German losses prompt new Airtours profits shortfall

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The Independent Online

Airtours, the UK's biggest tour operator, yesterday warned of higher-than-expected losses at Frosch Touristik, its newly acquired German subsidiary, and said that one-off restructuring costs elsewhere in the group would this year reach £90m.

Airtours, the UK's biggest tour operator, yesterday warned of higher-than-expected losses at Frosch Touristik, its newly acquired German subsidiary, and said that one-off restructuring costs elsewhere in the group would this year reach £90m.

Shares in the company fell 4.5p to 215.5p. On Thursday, they slid 9 per cent to 220p - their lowest level since 1997 - prompting speculation that the contents of yesterday's trading statement had been leaked.

Following a detailed review of the FTi business, Airtours expects that full-year losses at the unit will be £20m higher than originally forecast. That would take the unit's total deficit to £100m. The group blamed "optimistic forecasting" by FTi's previous management and the "excessive levels" of costly, guaranteed accommodation which they had contracted.

The £90m exceptional costs for the current financial year, which ends today, relate to a group-wide reorganisation programme which has seen Airtours cut back its charter operations in Belgium and France and overhaul its North American business. The company plans partially to offset these charges through a series of sale and leaseback arrangements to release extra value from its hotel portfolio.

Tim Byrne, Airtours' managing director, said the restructuring costs and increased German losses would inevitably hit total profits this year. But he added that the company had not adjusted its internal forecasts for the year ahead.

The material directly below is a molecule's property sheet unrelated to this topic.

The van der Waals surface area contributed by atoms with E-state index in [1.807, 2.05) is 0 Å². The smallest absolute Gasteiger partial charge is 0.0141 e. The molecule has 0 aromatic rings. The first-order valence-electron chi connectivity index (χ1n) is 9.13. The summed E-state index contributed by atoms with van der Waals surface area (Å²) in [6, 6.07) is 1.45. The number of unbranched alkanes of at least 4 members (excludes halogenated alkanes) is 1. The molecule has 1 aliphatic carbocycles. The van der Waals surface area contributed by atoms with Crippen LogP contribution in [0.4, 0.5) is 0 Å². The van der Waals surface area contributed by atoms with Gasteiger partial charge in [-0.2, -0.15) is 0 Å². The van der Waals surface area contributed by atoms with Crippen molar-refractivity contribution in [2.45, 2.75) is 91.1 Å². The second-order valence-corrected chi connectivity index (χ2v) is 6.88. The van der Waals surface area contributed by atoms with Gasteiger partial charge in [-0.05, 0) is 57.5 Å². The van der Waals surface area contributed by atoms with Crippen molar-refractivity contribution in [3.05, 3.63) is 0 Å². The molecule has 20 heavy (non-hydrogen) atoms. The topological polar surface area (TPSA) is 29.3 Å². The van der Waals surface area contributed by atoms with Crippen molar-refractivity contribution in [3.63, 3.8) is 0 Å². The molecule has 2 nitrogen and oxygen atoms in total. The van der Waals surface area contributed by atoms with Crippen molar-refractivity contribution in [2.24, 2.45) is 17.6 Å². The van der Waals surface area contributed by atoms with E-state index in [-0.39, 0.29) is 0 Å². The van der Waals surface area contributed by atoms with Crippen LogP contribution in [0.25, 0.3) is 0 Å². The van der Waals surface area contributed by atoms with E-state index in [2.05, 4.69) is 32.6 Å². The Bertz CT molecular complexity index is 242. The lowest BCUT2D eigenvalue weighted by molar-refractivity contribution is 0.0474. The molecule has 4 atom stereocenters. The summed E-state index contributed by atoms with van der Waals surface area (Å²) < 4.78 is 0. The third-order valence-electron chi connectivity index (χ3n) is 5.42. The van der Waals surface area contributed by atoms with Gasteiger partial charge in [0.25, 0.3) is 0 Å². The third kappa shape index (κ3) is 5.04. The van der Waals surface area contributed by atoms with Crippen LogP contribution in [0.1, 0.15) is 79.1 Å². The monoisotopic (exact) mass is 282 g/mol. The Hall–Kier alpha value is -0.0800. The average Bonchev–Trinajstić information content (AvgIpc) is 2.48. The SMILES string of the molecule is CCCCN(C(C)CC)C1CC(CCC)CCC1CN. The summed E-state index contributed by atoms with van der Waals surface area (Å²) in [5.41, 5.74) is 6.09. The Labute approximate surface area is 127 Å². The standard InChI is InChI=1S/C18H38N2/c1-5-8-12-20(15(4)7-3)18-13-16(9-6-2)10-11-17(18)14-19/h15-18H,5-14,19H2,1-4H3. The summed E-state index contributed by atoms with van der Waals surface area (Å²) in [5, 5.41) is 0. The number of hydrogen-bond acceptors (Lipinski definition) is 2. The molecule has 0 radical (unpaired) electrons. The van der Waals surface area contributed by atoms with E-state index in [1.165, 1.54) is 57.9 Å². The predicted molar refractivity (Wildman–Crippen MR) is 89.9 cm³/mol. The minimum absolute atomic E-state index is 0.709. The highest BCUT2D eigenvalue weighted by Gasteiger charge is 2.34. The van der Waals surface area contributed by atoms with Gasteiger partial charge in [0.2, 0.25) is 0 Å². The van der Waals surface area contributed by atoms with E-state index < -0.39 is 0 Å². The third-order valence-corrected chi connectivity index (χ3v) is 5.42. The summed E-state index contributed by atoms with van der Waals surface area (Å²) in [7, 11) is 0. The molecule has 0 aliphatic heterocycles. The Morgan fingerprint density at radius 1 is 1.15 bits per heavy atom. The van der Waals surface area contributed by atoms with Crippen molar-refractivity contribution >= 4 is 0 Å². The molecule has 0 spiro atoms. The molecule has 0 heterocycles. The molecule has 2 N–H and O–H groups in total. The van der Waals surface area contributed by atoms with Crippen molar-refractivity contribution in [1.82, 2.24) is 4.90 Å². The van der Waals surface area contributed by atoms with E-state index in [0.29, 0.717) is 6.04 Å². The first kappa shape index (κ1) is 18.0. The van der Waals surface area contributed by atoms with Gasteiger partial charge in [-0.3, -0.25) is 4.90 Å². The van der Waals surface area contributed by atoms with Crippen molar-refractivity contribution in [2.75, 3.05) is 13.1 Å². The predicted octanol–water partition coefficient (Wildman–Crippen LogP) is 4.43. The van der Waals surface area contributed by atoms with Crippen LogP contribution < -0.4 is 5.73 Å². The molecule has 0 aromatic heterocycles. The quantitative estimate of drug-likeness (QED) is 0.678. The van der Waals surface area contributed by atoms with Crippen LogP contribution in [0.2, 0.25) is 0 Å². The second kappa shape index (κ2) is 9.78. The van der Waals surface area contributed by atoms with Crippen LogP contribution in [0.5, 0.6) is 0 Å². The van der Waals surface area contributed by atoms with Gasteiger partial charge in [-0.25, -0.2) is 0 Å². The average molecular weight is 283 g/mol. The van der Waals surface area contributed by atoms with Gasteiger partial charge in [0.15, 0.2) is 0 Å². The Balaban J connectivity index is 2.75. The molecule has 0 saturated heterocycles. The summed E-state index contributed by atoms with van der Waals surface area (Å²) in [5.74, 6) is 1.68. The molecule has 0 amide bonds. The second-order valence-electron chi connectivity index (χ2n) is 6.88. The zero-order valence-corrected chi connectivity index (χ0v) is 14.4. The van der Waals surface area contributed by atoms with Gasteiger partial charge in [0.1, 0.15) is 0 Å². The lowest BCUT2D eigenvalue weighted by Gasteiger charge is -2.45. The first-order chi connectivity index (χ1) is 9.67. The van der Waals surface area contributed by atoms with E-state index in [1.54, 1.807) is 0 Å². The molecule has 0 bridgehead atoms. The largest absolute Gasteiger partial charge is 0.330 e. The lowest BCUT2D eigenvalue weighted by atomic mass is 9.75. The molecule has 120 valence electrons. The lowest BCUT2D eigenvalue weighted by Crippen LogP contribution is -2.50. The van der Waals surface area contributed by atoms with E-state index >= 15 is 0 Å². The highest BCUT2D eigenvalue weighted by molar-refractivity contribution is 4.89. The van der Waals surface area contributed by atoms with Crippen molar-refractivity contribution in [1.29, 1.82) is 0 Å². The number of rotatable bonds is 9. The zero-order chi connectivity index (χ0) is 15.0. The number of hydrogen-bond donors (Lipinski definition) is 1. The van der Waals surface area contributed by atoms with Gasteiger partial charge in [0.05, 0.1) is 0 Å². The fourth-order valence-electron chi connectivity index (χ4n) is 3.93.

Mr Byrne said he was not aware of how a rumour of a profit warning could have circulated on Thursday. He added: "All I can say is that, from our point of view, it is extremely damaging."

A spokesman for the Financial Services Authority would not comment on the specific case, but said: "As a matter of routine, if there is a significant share price movement, we always look into things."

This week's slump in Airtours' share price has reignited speculation that the group could become a bid target for the likes of C&N Touristic, the German group which lost out to Preussag in the £1.8bn battle to acquire Thomson Travel. Mr Byrne admitted: "Any public company is vulnerable when its share price falls."

Separately yesterday, Airtours said it had completed the sale of its 50 per cent stake in Costa Crociere, an Italian cruise ship operator, for a net cash gain of £235m.

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